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Queen Elizabeth II’s Jubilee Reads List has Seven Indian Books; Have You Read Them?


The royal family of England has always fascinated the world. Since 1952, the throne has been ruled by Queen Elizabeth II. The seven decades of her reign have witnessed the world changing tremendously. Her reign is known to be the longest in history. To celebrate the queen’s birthday this year, BBC Arts organised the big jubilee reads campaign which has curated a list of 70 books from commonwealth nations which has been published during the 70 years of rule of her majesty.

The list also includes some of the popular books by India’s celebrated authors from RK Narayan to Arundhati Roy. Let’s take a look at 7 books by Indian authors which have been selected for the jubilee list.

The Guide – RK Narayan (1958)
RK Narayan is known to write tales that are interesting, fascinating and full of realism. He is one of the most renowned English writers in the country. His book The Guide starts off with humour but as you read further it explores many different aspects of the protagonist’s life. The story reflects the simplicity of the author and how he picks up things from the world around him.

Sunlight on a Broken Column – Attia Hosain (1961)
The book is based on the times of partition and takes us on a journey with a fictional character, Laila. The fifteen-year-old Muslim girl suffers a lot after the death of her parents and she has to explore the world herself after the partition. The novel has an open end which lets the reader presume it the way they want.

The Nowhere Man – Kamala Markandaya (1972)
Kamala Markandaya has lived most of her life in England but her eleven novels were mainly set in India. She is an Indian English writer who is celebrated for her work that paved around the reality of the Indian subcontinent. Her seventh novel, The Nowhere Man has some reflections on India through the story of an elderly Brahmin Srinivas. After Srinivas looks at the way Britain is changing, he decides to return to India but he has no clue where to go. This plot gave birth to the title of the novel.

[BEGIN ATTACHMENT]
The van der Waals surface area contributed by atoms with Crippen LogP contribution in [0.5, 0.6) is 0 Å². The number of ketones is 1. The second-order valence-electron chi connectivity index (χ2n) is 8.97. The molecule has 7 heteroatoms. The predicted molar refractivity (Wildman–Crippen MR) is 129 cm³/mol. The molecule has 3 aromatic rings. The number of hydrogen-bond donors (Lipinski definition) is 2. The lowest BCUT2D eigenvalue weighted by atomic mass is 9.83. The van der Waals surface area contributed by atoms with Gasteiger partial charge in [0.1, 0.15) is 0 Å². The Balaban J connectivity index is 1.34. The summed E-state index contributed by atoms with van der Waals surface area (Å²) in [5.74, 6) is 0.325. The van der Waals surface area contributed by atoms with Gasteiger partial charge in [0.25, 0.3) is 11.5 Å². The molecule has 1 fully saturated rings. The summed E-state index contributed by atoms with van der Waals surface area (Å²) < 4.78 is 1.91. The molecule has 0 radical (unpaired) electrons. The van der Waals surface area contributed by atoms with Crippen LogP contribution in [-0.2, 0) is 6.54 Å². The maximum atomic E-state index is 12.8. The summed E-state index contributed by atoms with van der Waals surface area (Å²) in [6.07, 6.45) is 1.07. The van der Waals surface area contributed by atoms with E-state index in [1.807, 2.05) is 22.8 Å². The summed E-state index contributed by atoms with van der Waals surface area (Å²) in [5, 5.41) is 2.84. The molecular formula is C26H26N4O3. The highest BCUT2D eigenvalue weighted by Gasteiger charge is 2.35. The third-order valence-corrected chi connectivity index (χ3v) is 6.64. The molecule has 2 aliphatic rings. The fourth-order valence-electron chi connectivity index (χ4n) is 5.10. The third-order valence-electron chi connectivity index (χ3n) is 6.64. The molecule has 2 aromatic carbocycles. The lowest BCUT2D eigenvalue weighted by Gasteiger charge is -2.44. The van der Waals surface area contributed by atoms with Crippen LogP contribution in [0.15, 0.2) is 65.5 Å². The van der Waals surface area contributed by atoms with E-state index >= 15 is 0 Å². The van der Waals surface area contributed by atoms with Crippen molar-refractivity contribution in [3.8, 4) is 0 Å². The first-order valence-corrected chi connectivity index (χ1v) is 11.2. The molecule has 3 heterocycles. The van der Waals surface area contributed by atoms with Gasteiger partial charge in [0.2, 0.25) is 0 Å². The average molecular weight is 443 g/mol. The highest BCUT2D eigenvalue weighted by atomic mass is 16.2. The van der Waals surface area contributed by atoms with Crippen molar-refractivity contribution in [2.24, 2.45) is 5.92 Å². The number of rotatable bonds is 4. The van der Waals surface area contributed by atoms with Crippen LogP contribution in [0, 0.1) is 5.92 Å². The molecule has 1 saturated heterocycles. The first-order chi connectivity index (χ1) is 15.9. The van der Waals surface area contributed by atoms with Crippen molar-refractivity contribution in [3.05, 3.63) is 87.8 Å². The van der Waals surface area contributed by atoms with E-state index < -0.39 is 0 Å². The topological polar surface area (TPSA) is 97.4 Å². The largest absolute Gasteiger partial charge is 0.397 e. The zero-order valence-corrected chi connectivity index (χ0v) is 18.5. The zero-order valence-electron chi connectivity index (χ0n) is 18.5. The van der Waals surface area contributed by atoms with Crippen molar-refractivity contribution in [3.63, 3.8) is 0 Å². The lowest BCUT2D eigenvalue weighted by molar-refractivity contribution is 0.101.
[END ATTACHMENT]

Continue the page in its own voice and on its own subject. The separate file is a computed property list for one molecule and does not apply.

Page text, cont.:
Clear Light of Day – Anita Desai (1980)
Three-time Booker Prize winner Anita Desai has set the story of the 1980 novel in the city of Old Delhi. It takes us through the journey of complex relationships between family members living together in a house in old Delhi. The novel goes back and forth in time as the members take us through their life.

Midnight’s Children – Salman Rushdie (1981)
Midnight’s Children is one of the most popular books by Salman Rushdie. The book portrays the transition of India after the British colonial rule. He has used real incidents through fictional characters to make the reader hooked to reality and the magical story.

The God of Small Things – Arundhati Roy (1997)
The award-winning author has never stepped back from taking up tough subjects like racism and casteism in her stories. The God of Small Things is also one such book that explores the effects of casteism in India. Not just this, it also provides a perspective to people that even the smallest of things change people and their behaviour.

The Blue Bedspread – Raj Kamal Jha (1999)
The echo of loneliness is not just a book but is a way to introspect how someone’s life changes in a minute. This story weaves the threads of childhood molestation and how the family is responsible for a child’s trauma.





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